So why the Shat Birder?

I got a bit of stick for calling my blog The Shat Birder and contrary to the jibes it is not a description! Shat is actually (believe it or not) the local name for the village in which I have lived all my life, Skelmanthorpe.
Skelmanthorpe is on the outskirts of Huddersfield and in the 1870’s during the construction of the railway line (which is now Kirklees Light Railway), local unskilled labourers were drafted in to chip away at the rock that would later carve out Shelley Tunnel. These local lads were nicknamed stone “Shatterers” by the Irish navvies who had been employed to lay the line. The taunting from these “foreigners” actually ended in a 200 man mass brawl, which saw one of the Irish workers getting part of his ear bitten off! It was this incident that coined the phrase “Shat lug oyl biter” which when translated from broad Yorkshire is basically “Skelmanthorpe Ear Hole Nibbler”. Since then though, nearly 140 years on, Skelmanthorpe is still known as Shat! And all its inhabitants by the abbreviated “Shatters”!

Monday, 11 January 2010

Calder River

With the Golf Course still closed, I had my wingman for the second weekend running. The fact my Dad was joining me was made even better when he said he would drive, his car is slightly better than mine when it comes to handling snow and ice covered roads. My car seems to have a mind of its own in these conditions. Having dipped on the Smew the previous weekend we decided to have another go further down river based on a sighting posted on Birdguides the day before. We parked up by The Navigation pub to be immediately greeted by a Fieldfare feeding on berries which posed for a few shots before we headed towards the river.

As we got to the steps leading up to the footbridge we had a slight vantage point over the river to the far bank. This was one of those “right place at the right time” moments, as soon as we could see the other side, a Water Rail left its cover, scurried across a small clearing before vanishing again into a thicket. A chance sighting of such an elusive bird, to be fair, every sighting I have ever had of Water Rail has been a glimpse at best. Still, a great start to the day, and year. The footbridge had another surprise, an incredibly brave or totally lost Pygmy Shrew, who was completely oblivious to us peering down on it while it found its bearings.

Due to the main bodies of water being frozen the free flowing river seemed to be teeming with birds. Within a few minutes of being on the riverside path we had Tufted Duck, Pochard, Wigeon, Teal, Goldeneye, Gooseander, Mallard, Cormorant, Redshank, Kingfisher, Grey Heron, Little and Great Crested Grebes, the list goes on. That’s not even mentioning all the regulars in the bushes and trees. The path winds around a sewerage farm where the filter beds were alive with Pied Wagtails and Meadow Pipits, with a single Grey Wagtail adding some colour. The large numbers of birds hadn’t gone unnoticed with the local Sparrowhawks, which were practically queuing up. This area must be like McDonalds for Sparrowhawks.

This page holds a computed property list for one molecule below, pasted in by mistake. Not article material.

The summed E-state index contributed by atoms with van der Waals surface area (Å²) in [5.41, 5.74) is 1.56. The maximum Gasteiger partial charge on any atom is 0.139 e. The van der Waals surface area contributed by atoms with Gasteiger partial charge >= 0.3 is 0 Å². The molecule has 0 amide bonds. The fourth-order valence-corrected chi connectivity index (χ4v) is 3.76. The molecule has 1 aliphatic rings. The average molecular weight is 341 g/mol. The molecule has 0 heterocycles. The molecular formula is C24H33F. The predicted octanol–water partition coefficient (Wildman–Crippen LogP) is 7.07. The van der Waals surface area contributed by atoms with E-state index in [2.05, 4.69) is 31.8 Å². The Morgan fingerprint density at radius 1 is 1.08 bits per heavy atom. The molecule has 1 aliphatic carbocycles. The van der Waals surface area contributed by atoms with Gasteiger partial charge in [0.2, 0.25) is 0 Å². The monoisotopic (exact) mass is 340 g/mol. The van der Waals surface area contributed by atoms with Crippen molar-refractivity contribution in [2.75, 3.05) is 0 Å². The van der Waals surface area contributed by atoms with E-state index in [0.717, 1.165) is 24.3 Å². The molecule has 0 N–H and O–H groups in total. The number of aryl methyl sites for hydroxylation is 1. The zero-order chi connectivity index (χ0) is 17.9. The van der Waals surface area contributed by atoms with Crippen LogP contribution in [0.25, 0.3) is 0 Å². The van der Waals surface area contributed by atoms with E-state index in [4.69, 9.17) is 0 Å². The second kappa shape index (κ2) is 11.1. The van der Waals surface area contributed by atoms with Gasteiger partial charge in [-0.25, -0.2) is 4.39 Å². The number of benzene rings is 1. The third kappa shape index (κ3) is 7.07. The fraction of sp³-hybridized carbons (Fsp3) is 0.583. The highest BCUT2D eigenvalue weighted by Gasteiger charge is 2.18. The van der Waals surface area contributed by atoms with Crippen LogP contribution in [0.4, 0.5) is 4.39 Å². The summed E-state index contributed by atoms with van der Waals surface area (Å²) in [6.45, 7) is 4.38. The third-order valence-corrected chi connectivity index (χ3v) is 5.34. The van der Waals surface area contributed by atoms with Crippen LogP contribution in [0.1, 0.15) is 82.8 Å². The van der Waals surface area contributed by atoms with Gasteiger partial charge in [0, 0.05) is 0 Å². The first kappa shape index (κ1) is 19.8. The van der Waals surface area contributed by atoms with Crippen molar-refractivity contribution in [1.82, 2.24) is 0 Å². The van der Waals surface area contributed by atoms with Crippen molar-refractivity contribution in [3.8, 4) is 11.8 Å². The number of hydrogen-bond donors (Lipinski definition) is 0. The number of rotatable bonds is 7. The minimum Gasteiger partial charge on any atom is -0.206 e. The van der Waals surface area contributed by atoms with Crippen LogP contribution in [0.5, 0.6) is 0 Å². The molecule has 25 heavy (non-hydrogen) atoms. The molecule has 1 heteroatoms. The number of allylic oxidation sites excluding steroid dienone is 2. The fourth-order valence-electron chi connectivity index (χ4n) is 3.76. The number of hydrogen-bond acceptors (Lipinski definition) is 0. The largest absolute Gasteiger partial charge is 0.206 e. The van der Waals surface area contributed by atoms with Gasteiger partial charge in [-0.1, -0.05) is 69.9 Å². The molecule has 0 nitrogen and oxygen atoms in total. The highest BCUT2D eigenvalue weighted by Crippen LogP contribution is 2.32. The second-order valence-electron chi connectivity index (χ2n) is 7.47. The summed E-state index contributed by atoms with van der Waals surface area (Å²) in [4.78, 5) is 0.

It wasn’t long after when we eventually got sight of the main event, a stunning drake Smew. These are migratory ducks that summer in northern Scandinavia and Siberia, with only 200 or so (if not less) reaching the UK every winter. Unfortunately I could only muster a blurred flight shot as it took to the air when spooked by couple of youths walking along the path. They are very shy ducks indeed, opting to fly further up river rather than diving like Goldeneye, or merely swimming away like Gooseander. Should it stay in the area though, there maybe other opportunities to get a better photo? A quick walk to see if we could relocate the Smew produced another sawbill in the form of a female Red Breasted Merganser, which can only be the same bird we saw the previous weekend a mile or so up river near the Calder Wetlands and Pugneys area. This put the icing on the cake with a cracking trio of Gooseander, Red Breasted Merganser and Smew, whom have acquired their family name of “sawbills” from small tooth like serrations on their bill which provide better underwater grip whilst hunting fish.

It was a poor day for photographs due to bad light and shy subjects but a superb few hours of birding with Water Rail, Smew and Red Breasted Merganser taking the honours, closely followed by a perched roadside Buzzard on the way home at Bretton.

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